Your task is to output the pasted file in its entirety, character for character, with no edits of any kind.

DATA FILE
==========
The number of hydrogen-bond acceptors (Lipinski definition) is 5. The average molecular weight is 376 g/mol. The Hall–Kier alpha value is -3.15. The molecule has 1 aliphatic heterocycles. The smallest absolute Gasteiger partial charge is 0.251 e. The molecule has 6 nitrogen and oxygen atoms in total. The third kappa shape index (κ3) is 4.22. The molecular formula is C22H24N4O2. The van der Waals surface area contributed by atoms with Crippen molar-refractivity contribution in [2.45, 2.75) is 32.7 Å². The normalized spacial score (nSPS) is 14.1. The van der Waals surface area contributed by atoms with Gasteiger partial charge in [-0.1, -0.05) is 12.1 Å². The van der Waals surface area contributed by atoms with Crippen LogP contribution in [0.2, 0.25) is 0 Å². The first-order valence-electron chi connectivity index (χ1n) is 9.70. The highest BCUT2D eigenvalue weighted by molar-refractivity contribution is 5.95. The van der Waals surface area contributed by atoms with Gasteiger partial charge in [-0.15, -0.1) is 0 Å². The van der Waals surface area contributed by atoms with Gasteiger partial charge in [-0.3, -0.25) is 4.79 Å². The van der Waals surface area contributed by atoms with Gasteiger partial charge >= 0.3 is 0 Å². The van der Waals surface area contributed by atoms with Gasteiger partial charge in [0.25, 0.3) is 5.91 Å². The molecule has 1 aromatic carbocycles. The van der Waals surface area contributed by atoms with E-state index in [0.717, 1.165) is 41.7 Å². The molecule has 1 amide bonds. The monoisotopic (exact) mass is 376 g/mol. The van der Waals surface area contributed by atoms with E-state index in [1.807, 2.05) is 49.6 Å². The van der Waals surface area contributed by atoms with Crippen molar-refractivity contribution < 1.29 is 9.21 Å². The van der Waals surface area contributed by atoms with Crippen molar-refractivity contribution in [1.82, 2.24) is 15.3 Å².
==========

The number of hydrogen-bond acceptors (Lipinski definition) is 5. The average molecular weight is 376 g/mol. The Hall–Kier alpha value is -3.15. The molecule has 1 aliphatic heterocycles. The smallest absolute Gasteiger partial charge is 0.251 e. The molecule has 6 nitrogen and oxygen atoms in total. The third kappa shape index (κ3) is 4.22. The molecular formula is C22H24N4O2. The van der Waals surface area contributed by atoms with Crippen molar-refractivity contribution in [2.45, 2.75) is 32.7 Å². The normalized spacial score (nSPS) is 14.1. The van der Waals surface area contributed by atoms with Gasteiger partial charge in [-0.1, -0.05) is 12.1 Å². The van der Waals surface area contributed by atoms with Crippen LogP contribution in [0.2, 0.25) is 0 Å². The first-order valence-electron chi connectivity index (χ1n) is 9.70. The highest BCUT2D eigenvalue weighted by molar-refractivity contribution is 5.95. The van der Waals surface area contributed by atoms with Gasteiger partial charge in [-0.15, -0.1) is 0 Å². The van der Waals surface area contributed by atoms with Gasteiger partial charge in [-0.3, -0.25) is 4.79 Å². The van der Waals surface area contributed by atoms with Gasteiger partial charge >= 0.3 is 0 Å². The van der Waals surface area contributed by atoms with Gasteiger partial charge in [0.25, 0.3) is 5.91 Å². The molecule has 1 aromatic carbocycles. The van der Waals surface area contributed by atoms with E-state index in [0.717, 1.165) is 41.7 Å². The molecule has 1 amide bonds. The monoisotopic (exact) mass is 376 g/mol. The van der Waals surface area contributed by atoms with E-state index in [1.807, 2.05) is 49.6 Å². The van der Waals surface area contributed by atoms with Crippen molar-refractivity contribution < 1.29 is 9.21 Å². The van der Waals surface area contributed by atoms with Crippen molar-refractivity contribution in [1.82, 2.24) is 15.3 Å².